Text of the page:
Tuesday, May 28, 2013

Corbett warns Work Choices rollback went too far

By Business editor Peter Ryan

Reserve Bank board member Roger Corbett has warned the nation is under-taxed and labour markets are over-regulated.

Speaking to reporters after a speech to a business event in Adelaide, Mr Corbett said the Federal Government went too far when it rolled back Work Choices after the Rudd government was elected in late-2007.

Mr Corbett, who's also the chairman of Fairfax Media and a board member of the US retail giant Walmart, was very careful to say he was not advocating a return to WorkChoices.

However, he argued that a sensible balance needed to be achieved and, at the moment, employment costs are eating away at foreign investment and he wants to see a middle ground that respects both employer and worker rights.

Mr Corbett said cost overruns had already seen major resource projects shelved, with Woodside's Browse project in WA a case in point, and his comments would appear to put pressure on the Coalition to take a harder line on industrial relations in the lead up to the election.

"I think this argument of whether we're going back to WorkChoices is highly emotive and clearly very political. I think, very simply, there is a sensible balance between labour and enterprise," he argued.

"It is my judgement and view ... that has moved under the current Government a little far, and I think that needs to be corrected."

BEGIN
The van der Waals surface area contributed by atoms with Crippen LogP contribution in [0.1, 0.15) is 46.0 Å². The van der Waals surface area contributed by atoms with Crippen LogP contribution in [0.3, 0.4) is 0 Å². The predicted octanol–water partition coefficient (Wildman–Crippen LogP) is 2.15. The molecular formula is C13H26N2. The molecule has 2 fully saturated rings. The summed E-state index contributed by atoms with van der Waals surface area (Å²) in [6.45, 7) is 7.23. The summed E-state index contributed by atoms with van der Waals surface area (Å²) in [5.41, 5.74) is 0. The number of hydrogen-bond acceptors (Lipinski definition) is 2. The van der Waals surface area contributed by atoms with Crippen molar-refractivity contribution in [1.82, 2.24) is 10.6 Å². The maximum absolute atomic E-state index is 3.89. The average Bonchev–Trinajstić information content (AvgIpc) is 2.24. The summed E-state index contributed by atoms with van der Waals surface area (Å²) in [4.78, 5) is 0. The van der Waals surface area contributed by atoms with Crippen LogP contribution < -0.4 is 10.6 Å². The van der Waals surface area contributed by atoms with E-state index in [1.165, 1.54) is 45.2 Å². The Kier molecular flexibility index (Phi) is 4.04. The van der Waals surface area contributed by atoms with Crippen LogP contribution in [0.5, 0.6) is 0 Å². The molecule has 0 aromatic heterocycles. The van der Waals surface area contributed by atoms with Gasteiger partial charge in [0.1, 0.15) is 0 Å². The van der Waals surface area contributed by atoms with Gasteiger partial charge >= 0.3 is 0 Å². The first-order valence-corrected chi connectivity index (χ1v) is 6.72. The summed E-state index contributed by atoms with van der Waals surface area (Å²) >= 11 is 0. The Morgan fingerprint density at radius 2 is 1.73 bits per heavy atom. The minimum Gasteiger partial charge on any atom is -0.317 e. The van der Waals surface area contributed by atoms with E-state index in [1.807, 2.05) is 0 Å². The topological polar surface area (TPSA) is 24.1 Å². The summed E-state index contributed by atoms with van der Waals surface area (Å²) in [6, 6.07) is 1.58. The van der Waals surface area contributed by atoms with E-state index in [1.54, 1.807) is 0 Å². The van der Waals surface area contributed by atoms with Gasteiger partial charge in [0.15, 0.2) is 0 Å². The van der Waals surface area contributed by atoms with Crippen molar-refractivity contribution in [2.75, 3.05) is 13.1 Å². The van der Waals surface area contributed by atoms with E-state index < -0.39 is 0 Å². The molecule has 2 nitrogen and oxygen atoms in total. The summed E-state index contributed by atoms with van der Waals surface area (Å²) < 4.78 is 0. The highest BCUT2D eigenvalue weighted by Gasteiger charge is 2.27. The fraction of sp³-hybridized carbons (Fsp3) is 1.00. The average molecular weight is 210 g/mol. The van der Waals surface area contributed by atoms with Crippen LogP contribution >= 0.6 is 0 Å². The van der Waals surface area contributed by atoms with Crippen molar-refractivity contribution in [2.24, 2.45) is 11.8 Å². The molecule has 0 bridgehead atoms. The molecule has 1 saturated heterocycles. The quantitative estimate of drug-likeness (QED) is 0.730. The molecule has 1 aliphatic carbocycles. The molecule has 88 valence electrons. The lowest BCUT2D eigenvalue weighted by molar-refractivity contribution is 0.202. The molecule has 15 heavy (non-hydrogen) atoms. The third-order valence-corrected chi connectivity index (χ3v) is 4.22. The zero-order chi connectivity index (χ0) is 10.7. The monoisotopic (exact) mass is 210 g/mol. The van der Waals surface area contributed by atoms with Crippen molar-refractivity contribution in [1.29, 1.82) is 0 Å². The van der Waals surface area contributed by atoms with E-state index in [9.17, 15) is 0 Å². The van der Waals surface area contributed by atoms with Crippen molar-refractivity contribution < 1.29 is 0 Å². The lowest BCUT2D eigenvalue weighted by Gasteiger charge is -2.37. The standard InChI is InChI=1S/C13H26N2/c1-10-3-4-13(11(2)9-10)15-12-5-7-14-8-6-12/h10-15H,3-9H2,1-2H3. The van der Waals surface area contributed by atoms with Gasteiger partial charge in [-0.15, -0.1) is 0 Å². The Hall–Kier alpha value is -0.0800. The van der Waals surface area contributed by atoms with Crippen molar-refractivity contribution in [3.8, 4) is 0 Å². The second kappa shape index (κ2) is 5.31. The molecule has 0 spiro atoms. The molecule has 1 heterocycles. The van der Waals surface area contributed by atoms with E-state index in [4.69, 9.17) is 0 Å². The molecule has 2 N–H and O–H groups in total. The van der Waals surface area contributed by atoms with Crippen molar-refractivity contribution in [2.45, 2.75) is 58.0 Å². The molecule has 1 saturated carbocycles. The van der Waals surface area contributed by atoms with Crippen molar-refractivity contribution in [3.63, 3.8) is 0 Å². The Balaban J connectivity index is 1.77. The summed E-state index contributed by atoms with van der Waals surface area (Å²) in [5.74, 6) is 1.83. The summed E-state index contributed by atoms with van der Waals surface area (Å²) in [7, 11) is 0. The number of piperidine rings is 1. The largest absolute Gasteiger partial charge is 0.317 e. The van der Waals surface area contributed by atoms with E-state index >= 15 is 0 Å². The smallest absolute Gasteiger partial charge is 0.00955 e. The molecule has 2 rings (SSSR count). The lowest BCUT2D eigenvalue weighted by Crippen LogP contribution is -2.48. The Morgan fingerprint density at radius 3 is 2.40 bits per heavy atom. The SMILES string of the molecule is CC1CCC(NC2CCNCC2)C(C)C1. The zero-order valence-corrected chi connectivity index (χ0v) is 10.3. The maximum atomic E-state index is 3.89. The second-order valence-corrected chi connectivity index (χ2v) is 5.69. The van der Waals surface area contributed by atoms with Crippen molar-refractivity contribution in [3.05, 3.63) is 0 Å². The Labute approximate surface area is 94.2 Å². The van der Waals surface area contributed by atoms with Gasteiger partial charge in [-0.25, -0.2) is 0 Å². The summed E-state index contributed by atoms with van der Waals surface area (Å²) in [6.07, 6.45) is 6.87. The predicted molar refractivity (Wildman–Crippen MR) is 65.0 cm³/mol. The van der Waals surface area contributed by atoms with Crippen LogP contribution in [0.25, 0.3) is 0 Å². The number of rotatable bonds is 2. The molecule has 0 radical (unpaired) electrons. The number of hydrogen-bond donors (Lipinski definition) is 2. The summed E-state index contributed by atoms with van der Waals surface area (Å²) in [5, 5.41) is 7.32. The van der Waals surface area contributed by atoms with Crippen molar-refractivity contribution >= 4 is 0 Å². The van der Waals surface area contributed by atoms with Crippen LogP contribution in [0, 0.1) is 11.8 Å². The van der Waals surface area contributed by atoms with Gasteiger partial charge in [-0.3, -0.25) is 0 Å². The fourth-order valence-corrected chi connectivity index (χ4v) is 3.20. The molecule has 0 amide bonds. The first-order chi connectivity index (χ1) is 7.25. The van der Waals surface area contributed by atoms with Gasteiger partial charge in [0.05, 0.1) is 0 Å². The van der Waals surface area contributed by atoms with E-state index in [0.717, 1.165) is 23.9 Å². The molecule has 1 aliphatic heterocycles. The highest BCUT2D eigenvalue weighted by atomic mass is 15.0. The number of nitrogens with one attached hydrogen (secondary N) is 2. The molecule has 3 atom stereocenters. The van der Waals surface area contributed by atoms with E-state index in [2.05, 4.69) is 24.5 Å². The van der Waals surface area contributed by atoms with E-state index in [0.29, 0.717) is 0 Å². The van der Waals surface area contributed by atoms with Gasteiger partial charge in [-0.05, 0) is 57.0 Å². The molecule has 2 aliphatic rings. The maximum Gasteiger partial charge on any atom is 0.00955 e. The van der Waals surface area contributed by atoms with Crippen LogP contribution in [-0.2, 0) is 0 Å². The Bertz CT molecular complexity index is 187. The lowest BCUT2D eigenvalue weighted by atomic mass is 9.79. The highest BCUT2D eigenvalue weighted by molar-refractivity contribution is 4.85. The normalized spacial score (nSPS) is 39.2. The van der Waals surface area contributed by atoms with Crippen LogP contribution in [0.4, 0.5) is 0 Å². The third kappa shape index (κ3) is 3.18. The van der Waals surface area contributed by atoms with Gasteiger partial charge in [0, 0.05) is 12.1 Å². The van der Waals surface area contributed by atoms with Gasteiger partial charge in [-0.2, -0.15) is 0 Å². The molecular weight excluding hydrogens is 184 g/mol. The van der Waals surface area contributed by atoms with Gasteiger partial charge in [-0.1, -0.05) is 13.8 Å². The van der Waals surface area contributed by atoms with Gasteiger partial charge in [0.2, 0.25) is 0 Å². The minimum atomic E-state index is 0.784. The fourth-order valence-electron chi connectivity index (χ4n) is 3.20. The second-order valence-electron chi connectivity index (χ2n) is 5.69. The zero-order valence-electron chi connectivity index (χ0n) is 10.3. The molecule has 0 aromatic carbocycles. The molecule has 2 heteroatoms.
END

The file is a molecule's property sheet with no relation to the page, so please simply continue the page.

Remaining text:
However, while Mr Corbett is calling for less labour market regulation, he is also calling for more taxation if Australians want to fund social schemes such as a national disability insurance scheme and more school funding.

"Very clearly, if we are to sustain the level of education, the Gonski report, if we are to sustain a disability provision, a facility across the nation, if we are to provide for health as we need to do so moving forward, if we are to provide other social structures that we need as a community, then very clearly we've got to pay for them, and it would appear that our current taxing base is not adequate for that purpose," he cautioned.

Mr Corbett also had a warning about the ABC in his role as Fairfax's chairman.

Like other commercial media organisations, Mr Corbett is worried about the growth and influence of public broadcasters such as the ABC.

He said restrictions needed to be placed on the ABC's taxpayer funded activities because, at the moment, commercial companies like Fairfax are finding it difficult to compete in the new digital era where traditional media models are hurting badly.

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